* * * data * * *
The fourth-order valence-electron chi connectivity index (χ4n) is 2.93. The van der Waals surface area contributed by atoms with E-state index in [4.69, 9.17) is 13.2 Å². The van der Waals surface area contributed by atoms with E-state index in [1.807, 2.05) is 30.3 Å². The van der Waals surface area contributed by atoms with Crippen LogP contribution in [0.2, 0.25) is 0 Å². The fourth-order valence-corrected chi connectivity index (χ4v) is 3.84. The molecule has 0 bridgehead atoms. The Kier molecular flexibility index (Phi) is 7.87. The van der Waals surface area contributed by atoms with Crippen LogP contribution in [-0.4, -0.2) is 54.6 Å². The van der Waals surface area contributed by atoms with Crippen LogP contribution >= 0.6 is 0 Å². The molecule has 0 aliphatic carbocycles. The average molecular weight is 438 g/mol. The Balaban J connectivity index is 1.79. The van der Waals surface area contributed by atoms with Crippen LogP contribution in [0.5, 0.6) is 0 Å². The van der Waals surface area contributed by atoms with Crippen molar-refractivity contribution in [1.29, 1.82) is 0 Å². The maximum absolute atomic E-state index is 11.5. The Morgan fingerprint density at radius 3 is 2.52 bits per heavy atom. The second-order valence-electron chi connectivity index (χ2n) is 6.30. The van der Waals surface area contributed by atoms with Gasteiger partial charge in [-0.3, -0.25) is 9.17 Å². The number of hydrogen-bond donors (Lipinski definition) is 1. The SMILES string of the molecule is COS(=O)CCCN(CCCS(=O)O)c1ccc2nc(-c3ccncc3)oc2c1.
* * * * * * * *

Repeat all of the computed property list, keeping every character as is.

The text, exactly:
The fourth-order valence-electron chi connectivity index (χ4n) is 2.93. The van der Waals surface area contributed by atoms with E-state index in [4.69, 9.17) is 13.2 Å². The van der Waals surface area contributed by atoms with E-state index in [1.807, 2.05) is 30.3 Å². The van der Waals surface area contributed by atoms with Crippen LogP contribution in [0.2, 0.25) is 0 Å². The fourth-order valence-corrected chi connectivity index (χ4v) is 3.84. The molecule has 0 bridgehead atoms. The Kier molecular flexibility index (Phi) is 7.87. The van der Waals surface area contributed by atoms with Crippen LogP contribution in [-0.4, -0.2) is 54.6 Å². The van der Waals surface area contributed by atoms with Crippen LogP contribution >= 0.6 is 0 Å². The molecule has 0 aliphatic carbocycles. The average molecular weight is 438 g/mol. The Balaban J connectivity index is 1.79. The van der Waals surface area contributed by atoms with Crippen LogP contribution in [0.5, 0.6) is 0 Å². The van der Waals surface area contributed by atoms with Crippen molar-refractivity contribution in [1.29, 1.82) is 0 Å². The maximum absolute atomic E-state index is 11.5. The Morgan fingerprint density at radius 3 is 2.52 bits per heavy atom. The second-order valence-electron chi connectivity index (χ2n) is 6.30. The van der Waals surface area contributed by atoms with Gasteiger partial charge in [-0.3, -0.25) is 9.17 Å². The number of hydrogen-bond donors (Lipinski definition) is 1. The SMILES string of the molecule is COS(=O)CCCN(CCCS(=O)O)c1ccc2nc(-c3ccncc3)oc2c1.